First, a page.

Meditative drifter David Dewaele (a Dumont regular who died in 2013) and sad teenager with family problems (Alexandra Lemâtre of no other films) are apparently friends (I can’t shake K. Uhlich calling them “Hipster Jesus and Anime Goth Girl”), and in the opening minutes he murders her stepdad for her.
Rest of the film is less story-driven and more mystical than we’d expect from that opening. David is some kind of a healer. Alexandra is pursued by an amorous guard, but she likes the emotionally unavailable David instead. There’s a forest-fire / walk-on-water scene that brings to mind Nostalghia, a disturbing rabies-sex scene, the unexpected rape/murder of Alexandra and her much-more-expected resurrection. What does this mean for the case against her murderer, who gets caught in the previous scene?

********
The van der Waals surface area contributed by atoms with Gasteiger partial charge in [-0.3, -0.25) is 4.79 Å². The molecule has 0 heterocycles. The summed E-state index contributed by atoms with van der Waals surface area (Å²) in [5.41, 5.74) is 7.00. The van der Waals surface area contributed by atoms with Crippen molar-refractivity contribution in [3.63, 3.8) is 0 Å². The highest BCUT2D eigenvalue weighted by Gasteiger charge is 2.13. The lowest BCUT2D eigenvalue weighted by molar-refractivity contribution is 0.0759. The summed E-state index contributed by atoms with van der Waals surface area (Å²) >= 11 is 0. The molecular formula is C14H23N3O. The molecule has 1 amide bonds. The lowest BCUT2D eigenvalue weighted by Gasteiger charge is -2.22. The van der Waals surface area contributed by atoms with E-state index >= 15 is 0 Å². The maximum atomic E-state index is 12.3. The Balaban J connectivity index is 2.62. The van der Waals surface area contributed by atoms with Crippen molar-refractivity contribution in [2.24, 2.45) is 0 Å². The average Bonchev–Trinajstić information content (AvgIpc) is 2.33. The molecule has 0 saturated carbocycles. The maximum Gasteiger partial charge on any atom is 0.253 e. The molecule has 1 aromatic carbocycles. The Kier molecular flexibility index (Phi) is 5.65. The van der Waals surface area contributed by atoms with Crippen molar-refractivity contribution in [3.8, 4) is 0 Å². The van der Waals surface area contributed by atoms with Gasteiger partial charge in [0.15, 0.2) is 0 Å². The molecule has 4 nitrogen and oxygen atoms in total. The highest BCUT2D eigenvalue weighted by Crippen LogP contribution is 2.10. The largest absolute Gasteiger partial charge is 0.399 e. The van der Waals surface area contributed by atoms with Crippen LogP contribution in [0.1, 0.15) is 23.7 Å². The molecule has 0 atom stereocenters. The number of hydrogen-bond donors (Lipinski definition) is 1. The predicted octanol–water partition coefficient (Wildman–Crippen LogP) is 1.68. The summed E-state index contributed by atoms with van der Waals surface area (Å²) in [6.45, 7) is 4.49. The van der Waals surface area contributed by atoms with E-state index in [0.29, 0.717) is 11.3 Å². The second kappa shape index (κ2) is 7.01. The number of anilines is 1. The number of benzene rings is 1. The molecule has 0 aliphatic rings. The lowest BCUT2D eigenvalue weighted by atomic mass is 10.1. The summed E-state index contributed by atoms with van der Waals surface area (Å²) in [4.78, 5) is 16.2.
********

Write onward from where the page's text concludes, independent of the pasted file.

Strange sound design – during long shots we hear someone (the cameraman?) breathing loudly. I rather liked this movie, but my critics who’d seen his earlier work did not. S. Tobias: “Another tedious variation on themes that would seem too specific to repeat … His impeccable style has never been in question; it’s his purpose that seems in doubt.” I’m also not sure what it adds up to, but it’s mysterious and pretty enough (Cinematographer Yves Cape also worked on Holy Motors) to keep me happy for a couple hours.
Mom, on encountering her resurrected daughter:
Andréa Picard defends the film in Cinema Scope:
Hors Satan’s elliptical nature and multiple readings are firmly beholden to the film’s form; Dumont has referred to his emphasis on “sensations” and the retrospective (instead of fleeting) meaning of images attained through careful composition and construction. With a striking refinement and reduction of his palette, and a sly sense of humour, Dumont has reached a new level in his filmmaking.
Played in some sub-category of Cannes with Elena, The Day He Arrives and Martha Marcy May Marlene.